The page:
Herb and supplement use in the US adult population.Clin Ther. 2005 Nov; 27(11):1847-58.CT
Research on the scope of use and factors associated with herbal medicine use is limited.
The aims of this work were to assess national usage patterns, reasons for use, and the perceived efficacy of herbal products and dietary supplements.
This was a secondary analysis of the complementary and alternative medicine (CAM) supplement to the 2002 National Health Interview Survey (NHIS), conducted by the National Center for Health Statistics (NCHS). Participants were asked whether they had used natural herbs for their own health and treatment. Those who responded yes were compared with those who responded no. Supplement users were asked whether they had used any of 36 specific herbs or nonherbal dietary supplements (eg, glucosamine, fish oil, bee pollen), how important the use of CAM treatment was to them, whether they had seen a CAM provider, and whether they had informed a conventional medical provider about their use. NCHS weights, derived from Decennial Census data, were used to calculate national prevalence estimates. Group comparisons of herbal use were conducted with the Wald x(2) test.
A total of 31,044 adults participated in the 2002 NHIS CAM survey; 632 were omitted from analyses due to incomplete information. In all, 5787 adults said they had used herbs or supplements during the previous 12 months, of whom 57.3% said they used these products to treat specific conditions. Based on these responses, an estimated approximately 38.2 million adults in the United States used herbs and supplements in 2002. More than half of all users said that herbs and natural products were important to their health and well-being. Use rates were higher for women than men (21.0% vs 16.7%; P < 0.001); adults aged 45 to 64 years (P < 0.001 vs other age groups); those of multiple races (32.2%), Asians (24.6%), or American Indians or Alaskan natives (21.9%) rather than whites (19.1%) or blacks (14.3%) (effect of race, P < 0.001); residents of the western United States (effect of region, P < 0.001), and college graduates (25.3% vs 10.4% among those who did not graduate high school; effect of education, P < 0.001). Only 33.4% told a conventional health care provider about their herb or supplement use use.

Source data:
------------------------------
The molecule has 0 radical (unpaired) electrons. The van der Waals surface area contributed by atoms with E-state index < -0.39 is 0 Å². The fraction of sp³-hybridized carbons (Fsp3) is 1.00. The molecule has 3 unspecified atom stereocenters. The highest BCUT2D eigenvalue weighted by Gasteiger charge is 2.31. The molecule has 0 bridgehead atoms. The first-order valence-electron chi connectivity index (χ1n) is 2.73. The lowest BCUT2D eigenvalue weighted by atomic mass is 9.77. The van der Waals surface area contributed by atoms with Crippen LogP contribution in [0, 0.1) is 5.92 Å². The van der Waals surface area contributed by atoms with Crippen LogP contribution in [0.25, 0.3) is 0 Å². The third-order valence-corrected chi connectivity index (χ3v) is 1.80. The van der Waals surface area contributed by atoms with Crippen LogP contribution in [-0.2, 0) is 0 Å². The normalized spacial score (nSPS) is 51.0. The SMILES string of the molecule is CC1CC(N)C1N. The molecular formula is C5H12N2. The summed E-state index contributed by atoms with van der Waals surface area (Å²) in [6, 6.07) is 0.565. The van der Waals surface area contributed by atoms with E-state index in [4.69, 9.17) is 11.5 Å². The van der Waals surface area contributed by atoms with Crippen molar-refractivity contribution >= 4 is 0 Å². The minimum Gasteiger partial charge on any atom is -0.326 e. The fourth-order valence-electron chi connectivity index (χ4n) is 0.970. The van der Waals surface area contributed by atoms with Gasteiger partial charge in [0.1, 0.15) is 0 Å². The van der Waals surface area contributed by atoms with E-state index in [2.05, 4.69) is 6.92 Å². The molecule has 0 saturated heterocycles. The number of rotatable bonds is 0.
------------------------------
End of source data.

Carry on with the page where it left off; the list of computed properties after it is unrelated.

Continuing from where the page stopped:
Herb and natural supplement use was widespread in the US adult population in 2002, according to data from the NHIS CAM survey, despite the fact that few participants informed their conventional health care providers about such use.